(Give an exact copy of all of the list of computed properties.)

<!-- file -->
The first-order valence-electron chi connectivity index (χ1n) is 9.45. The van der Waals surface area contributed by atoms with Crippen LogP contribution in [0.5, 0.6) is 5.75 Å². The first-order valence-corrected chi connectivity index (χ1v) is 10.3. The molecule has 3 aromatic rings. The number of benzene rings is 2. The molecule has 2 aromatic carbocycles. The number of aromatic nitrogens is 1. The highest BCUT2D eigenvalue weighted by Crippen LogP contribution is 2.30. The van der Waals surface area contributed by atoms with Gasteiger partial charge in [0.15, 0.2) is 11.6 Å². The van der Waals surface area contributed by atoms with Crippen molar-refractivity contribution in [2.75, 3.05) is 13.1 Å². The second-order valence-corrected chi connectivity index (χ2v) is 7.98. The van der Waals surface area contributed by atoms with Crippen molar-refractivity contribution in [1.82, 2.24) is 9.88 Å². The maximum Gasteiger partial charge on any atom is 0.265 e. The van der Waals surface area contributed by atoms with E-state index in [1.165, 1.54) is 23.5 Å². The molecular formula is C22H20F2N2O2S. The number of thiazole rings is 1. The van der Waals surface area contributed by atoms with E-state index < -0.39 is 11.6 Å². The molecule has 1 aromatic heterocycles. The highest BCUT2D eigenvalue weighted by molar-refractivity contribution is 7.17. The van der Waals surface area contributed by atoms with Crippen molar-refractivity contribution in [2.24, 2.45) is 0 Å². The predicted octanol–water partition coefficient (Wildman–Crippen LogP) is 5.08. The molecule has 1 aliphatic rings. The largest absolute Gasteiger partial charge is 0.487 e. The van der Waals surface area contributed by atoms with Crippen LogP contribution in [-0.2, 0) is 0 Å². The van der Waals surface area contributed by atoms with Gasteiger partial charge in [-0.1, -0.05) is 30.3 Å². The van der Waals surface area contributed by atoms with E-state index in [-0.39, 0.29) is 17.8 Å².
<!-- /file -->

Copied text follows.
The first-order valence-electron chi connectivity index (χ1n) is 9.45. The van der Waals surface area contributed by atoms with Crippen LogP contribution in [0.5, 0.6) is 5.75 Å². The first-order valence-corrected chi connectivity index (χ1v) is 10.3. The molecule has 3 aromatic rings. The number of benzene rings is 2. The molecule has 2 aromatic carbocycles. The number of aromatic nitrogens is 1. The highest BCUT2D eigenvalue weighted by Crippen LogP contribution is 2.30. The van der Waals surface area contributed by atoms with Gasteiger partial charge in [0.15, 0.2) is 11.6 Å². The van der Waals surface area contributed by atoms with Crippen molar-refractivity contribution in [2.75, 3.05) is 13.1 Å². The second-order valence-corrected chi connectivity index (χ2v) is 7.98. The van der Waals surface area contributed by atoms with Crippen molar-refractivity contribution in [1.82, 2.24) is 9.88 Å². The maximum Gasteiger partial charge on any atom is 0.265 e. The van der Waals surface area contributed by atoms with E-state index in [1.165, 1.54) is 23.5 Å². The molecular formula is C22H20F2N2O2S. The number of thiazole rings is 1. The van der Waals surface area contributed by atoms with E-state index < -0.39 is 11.6 Å². The molecule has 1 aromatic heterocycles. The highest BCUT2D eigenvalue weighted by molar-refractivity contribution is 7.17. The van der Waals surface area contributed by atoms with Crippen molar-refractivity contribution in [2.24, 2.45) is 0 Å². The predicted octanol–water partition coefficient (Wildman–Crippen LogP) is 5.08. The molecule has 1 aliphatic rings. The largest absolute Gasteiger partial charge is 0.487 e. The van der Waals surface area contributed by atoms with Crippen LogP contribution in [-0.2, 0) is 0 Å². The van der Waals surface area contributed by atoms with Gasteiger partial charge in [-0.1, -0.05) is 30.3 Å². The van der Waals surface area contributed by atoms with E-state index in [-0.39, 0.29) is 17.8 Å².